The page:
“It is important to understand the optimal booking windows, by the point of origin, to the same destination to maximize the effectiveness of your digital marketing campaign,” he tells The Drum. “Understanding these trends will help brands design targeted campaigns at the right time on travel review sites and in native, video and contextual ads.”
After holidaymakers have booked their air tickets, the journey does not end for travel marketers as they can continue to target holidaymakers in-flight on airlines because full in-flight connectivity (IFC) is becoming more present in airlines. French aerospace company Thales has its proprietary InFlyt360 digital platform, which incorporates the latest in Big Data technologies, such as machine learning and matching algorithms, to help airlines continuously optimize the passenger experience.
Jerry Thomas, the director of marketing at Thales InFlyt Experience tells The Drum that through InFlyt360’s passenger-based targeted advertising, Thales can fundamentally change the way that airlines capture revenues today because key targeting features offered from firms such as Facebook and Google have not been available to airlines in the past, drastically reducing the number of brands interested in advertising on commercial aircraft.
“Digitalisation is the future of airline travel, and airlines can partner with brands to deliver targeted and personalized content by harnessing a large amount of passenger data already available,” he says. “Our industry-first, fully digital advertising solution is uniquely designed for the in-flight market and can unlock and capture new opportunities that were not possible prior to InFlyt360, increasing the number and variety of partner brands.”
Airlines can also make use of Qualtrics iQ Directory to work with travel marketers to identify, upsell or cross-selling opportunities by using their in-flight entertainment system or IFC and digital apps to gather customer preferences and build up a profile of their high-value customers over time.
Foo Mao Gen, the head of South East Asia at Qualtrics explains to The Drum that by leveraging experience data in their experience management systems and seamlessly combine it with operational data like customer relationship management, passenger information, and flight information, airlines can start to analyze insightful patterns of behavior and customer preferences. This will enable airlines to identify travel marketers they can work with and develop more personalized messages to passengers based on their preferences.
“Qualtrics has also worked with Gogo, an IFC solutions provider, to create a better customer experience and offer airlines real-time customer feedback from passengers using in-flight Wi-Fi,” he adds. “Passengers flying with airlines using Gogo who contacted customer care during their flight or agreed to receive marketing materials from Gogo are able to participate in customer experience surveys.”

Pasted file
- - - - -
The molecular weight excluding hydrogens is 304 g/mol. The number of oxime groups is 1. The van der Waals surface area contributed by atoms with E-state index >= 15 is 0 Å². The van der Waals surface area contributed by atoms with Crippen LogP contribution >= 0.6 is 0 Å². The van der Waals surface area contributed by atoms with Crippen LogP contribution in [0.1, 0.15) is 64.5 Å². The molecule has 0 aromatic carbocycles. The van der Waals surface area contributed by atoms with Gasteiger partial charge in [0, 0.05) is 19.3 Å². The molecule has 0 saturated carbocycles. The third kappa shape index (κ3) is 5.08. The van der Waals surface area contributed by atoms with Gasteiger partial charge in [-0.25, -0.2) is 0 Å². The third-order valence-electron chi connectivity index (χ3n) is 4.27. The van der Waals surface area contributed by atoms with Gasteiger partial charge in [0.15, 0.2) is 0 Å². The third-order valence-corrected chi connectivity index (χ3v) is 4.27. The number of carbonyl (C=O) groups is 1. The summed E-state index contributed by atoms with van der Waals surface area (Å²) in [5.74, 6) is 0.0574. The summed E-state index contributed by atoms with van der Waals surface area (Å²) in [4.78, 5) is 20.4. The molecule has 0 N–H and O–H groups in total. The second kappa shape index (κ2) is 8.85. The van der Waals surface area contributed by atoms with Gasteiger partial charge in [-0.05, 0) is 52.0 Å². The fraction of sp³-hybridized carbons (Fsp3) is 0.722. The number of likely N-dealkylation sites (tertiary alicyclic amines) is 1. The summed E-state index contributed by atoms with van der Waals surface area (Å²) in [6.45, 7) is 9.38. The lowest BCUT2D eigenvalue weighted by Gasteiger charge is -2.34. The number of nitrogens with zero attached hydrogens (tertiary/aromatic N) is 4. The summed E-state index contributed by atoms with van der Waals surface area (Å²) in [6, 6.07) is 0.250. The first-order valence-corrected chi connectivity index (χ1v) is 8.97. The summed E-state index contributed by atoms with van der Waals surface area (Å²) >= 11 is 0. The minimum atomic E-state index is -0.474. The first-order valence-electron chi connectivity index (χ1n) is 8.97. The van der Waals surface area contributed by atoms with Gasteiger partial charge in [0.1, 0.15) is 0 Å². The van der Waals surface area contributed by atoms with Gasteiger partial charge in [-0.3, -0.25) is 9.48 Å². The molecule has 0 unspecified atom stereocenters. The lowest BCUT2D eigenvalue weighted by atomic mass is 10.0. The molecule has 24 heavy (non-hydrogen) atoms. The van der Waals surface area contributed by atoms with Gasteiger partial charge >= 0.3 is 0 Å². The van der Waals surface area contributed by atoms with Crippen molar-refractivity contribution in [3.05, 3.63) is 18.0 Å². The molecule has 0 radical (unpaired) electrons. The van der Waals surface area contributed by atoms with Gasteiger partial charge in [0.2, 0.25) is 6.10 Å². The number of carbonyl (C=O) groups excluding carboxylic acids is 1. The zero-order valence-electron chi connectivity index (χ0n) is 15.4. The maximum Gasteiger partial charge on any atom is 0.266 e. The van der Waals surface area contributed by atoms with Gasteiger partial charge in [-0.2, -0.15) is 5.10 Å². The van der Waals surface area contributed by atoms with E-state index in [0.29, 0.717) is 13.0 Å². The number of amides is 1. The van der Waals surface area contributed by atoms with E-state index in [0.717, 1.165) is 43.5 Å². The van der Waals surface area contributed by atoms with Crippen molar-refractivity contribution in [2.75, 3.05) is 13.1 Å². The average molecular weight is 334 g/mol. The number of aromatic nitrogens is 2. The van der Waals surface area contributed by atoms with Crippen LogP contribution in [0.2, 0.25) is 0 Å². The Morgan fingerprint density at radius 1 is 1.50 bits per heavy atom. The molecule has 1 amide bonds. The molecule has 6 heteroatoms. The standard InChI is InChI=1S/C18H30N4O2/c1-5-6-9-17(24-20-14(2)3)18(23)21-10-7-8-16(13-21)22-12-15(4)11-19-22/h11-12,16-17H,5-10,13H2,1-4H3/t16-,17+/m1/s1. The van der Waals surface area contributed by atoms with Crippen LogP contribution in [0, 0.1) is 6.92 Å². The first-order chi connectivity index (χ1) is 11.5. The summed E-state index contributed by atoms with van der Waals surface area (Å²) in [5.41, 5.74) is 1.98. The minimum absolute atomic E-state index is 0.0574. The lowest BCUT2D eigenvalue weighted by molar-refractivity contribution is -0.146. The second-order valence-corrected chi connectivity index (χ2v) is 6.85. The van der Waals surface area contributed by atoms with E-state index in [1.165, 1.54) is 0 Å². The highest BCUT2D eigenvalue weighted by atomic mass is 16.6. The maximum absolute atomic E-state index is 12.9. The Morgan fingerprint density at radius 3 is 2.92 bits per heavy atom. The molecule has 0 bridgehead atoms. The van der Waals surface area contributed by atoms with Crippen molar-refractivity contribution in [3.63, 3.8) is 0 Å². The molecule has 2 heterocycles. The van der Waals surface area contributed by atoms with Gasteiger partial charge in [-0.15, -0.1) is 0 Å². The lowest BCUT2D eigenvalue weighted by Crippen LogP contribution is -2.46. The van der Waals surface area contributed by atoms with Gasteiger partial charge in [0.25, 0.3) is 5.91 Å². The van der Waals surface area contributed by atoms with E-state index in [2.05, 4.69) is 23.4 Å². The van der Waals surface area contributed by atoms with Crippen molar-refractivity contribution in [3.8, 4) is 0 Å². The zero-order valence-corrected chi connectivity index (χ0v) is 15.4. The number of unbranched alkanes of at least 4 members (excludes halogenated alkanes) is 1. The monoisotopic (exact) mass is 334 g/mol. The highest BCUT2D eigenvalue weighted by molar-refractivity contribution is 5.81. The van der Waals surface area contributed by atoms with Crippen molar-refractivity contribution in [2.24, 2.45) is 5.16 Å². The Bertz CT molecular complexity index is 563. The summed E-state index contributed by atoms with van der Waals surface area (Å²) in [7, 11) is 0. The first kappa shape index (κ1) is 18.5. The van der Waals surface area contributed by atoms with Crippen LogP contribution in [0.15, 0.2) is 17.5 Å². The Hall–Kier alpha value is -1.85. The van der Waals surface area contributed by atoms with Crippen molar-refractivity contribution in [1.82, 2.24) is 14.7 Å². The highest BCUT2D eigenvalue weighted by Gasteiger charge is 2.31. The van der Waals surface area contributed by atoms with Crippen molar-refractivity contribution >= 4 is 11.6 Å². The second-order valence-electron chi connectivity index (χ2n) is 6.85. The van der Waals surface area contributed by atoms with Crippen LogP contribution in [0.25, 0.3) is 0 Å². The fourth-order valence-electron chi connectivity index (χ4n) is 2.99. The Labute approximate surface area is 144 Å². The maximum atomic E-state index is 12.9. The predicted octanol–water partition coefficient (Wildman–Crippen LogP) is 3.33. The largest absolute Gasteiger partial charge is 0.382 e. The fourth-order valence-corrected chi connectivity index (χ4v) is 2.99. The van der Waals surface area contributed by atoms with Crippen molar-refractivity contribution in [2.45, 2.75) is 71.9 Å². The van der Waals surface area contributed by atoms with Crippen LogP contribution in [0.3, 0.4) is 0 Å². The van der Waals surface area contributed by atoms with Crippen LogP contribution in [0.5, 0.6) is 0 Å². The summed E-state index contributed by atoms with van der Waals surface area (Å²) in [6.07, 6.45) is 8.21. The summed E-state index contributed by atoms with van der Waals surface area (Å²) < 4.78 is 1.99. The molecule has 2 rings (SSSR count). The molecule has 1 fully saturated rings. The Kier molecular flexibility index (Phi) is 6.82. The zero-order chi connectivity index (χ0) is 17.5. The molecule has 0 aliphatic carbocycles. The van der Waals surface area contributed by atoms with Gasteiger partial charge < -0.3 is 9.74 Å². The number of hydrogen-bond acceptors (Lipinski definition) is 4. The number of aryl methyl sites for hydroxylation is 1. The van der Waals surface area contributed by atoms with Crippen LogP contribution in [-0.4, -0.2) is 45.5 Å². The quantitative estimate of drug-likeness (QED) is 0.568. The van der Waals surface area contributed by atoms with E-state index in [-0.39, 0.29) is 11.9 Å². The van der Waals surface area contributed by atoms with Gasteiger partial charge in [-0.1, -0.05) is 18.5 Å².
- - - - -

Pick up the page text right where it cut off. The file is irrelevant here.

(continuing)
“Qualtrics’ ability to obtain real-time customer insights has enabled Gogo and its airline partners to make data-driven decisions and enhance service delivery capabilities.”
Making passengers ‘flying to New York fantasize about that first dinner in New York’
Alexander Schlaubitz, the vice president of marketing at Lufthansa is excited about helping brands targeting in-flight audiences because airlines are privileged to host people for a long period of time. This means they can get more attention from in-flight audiences as they are less distracted than they are in some of the other environments.
He adds that the German airline is starting to deploy more content that is also brand-relevant into its platforms.
“We need to figure out ways in which we could really make that service for people so that it’s not hard for necessarily them to navigate this,” Schlaubitz tells The Drum. “I think there is a lot that we could do in the sense of, one of the big things that we want to do from a marketing perspective is to create what I call positive value exchanges for our consumers, which is to make every touchpoint meaningful and enriching for them.”
“I think we have just started to scratch the surface on what is possible and how we can enrich people’s lives there.”
While he says Lufthansa is keen to build its own passenger-based targeted advertising platform and start making passengers ‘flying to New York fantasize about that first dinner in New York’ while on the plane there, he notes that there are some technical uploading issues and logistical things that need to be solved, without elaborating.
“We are going to get better and better at targeting in-flight audiences with relevant messaging through personalization and real-time data,” says Schlaubitz. “We do have a very, very extensive travel platform on our website already. We should be able to start transporting that into the contextual environments like the destinations to which we are flying.”
“We want passengers to take a deep breath and visualize what that whole experience is going to be like. Some of that, we can do before the flight. The hour and a half or so that they are at the airport before the flight and we are doing that, but I think in-flight is going to present even more opportunities. There is still a couple of technical things that we need to overcome but we want to push it in exactly that direction.”
Whether holidaymakers are thinking of heading to Singapore, New York or London, travel marketers have an abundance of tools and strategies to reach them before they experience chicken rice, walking across the Brooklyn Bridge or glaze at the magnificent Big Ben.